Smart Charging not as Smart as You Think

Several providers offer smart charging for electric cars. However, today's solutions are not particularly intelligent. Volue and Norwegian utility Fjordkraft have taken the first steps towards future smart charging, which can save electric car owners a significant amount of money.


9 nov. 2023

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Current solutions for smart charging of electric cars are based on the assumption that electricity prices at different times of the day are set one day in advance, and they encourage charging during low-price hours.

Such solutions overlook the fact that electricity prices not only vary throughout a day but even more so over the course of a week. At the same time, most people only need to charge their electric cars once or twice a week.

"Today's smart charging has too short of a time horizon. It's frustrating when you think you're charging smart, and then you discover that you could have saved quite a bit of money by postponing the charging for a day or two."

Kjetil Storset

Spark Lead, Volue

Norwegian utility Fjordkraft is now launching the next generation of smart charging for electric cars based on long-term price forecasts from Volue.

"Our first priority is, of course, to incorporate features into the Fjordkraft app that we believe our customers will benefit from here and now, and we definitely think this will. But this is also about contributing to the green transition by helping consumers act rationally and flexibly in the future electricity market," says business developer Marius Øxenberg at Fjordkraft.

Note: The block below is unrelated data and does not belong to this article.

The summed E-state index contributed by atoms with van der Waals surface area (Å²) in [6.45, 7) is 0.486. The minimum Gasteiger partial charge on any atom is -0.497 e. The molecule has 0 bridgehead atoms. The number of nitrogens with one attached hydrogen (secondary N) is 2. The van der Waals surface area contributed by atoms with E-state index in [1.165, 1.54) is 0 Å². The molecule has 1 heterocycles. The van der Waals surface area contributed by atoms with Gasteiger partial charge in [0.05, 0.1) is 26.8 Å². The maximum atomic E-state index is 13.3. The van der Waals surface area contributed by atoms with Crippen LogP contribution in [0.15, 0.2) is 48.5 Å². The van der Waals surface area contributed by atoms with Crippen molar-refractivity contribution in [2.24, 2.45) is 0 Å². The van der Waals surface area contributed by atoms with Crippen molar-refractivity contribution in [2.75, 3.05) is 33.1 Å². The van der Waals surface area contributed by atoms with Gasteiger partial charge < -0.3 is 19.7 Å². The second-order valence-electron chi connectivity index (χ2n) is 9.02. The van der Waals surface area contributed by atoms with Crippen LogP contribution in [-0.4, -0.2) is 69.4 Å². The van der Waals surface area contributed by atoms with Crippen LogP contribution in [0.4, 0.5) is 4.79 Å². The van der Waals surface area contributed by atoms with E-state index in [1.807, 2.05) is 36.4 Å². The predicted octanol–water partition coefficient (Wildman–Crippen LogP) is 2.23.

In the initial phase, users will receive recommendations about which day is the cheapest for charging and which days it's not advisable to charge, up to five days in advance. Volue's analysis shows that this first service alone could reduce the annual charging cost for a typical electric car owner by 1,000 Norwegian kroner.

First step

The long-term forecast that Fjordkraft is now launching is just the first step. The next step is for consumers to receive reduced grid fees by implementing "smart grid charging" in areas where the power grid is at its limit. Volue estimates that this could provide an additional annual saving of 1,500 kroner or more for a typical electric car owner.

"We are actively working on such solutions in collaboration with the grid companies Norgesnett, Lede, and Tensio. These grid companies are proactive in the green shift and show a strong willingness to facilitate solar power on all buildings in their network area. It won't be long before we see this solution on the market," predicts Storset, who leads Volue's Spark partner ecosystem for smart energy solutions at the neighbourhood level.

Solar requires flexibility

The installation of solar panels on rooftops will, more than anything, drive the need for smart neighbourhood solutions. As more and more people install solar production on their roofs, in many places, there will be more production than the current grid can handle. As an alternative to building new or reinforcing the grid, grid companies can create more flexibility in the neighbourhood's use of electricity.

"In essence, you will get paid by the local grid company for being flexible. It is cheaper for grid companies to pay people to use electricity during the day when solar production is high than to expand the grid everywhere," says Storset.

Do you want to know more?

Blair Grant

Senior Communications Manager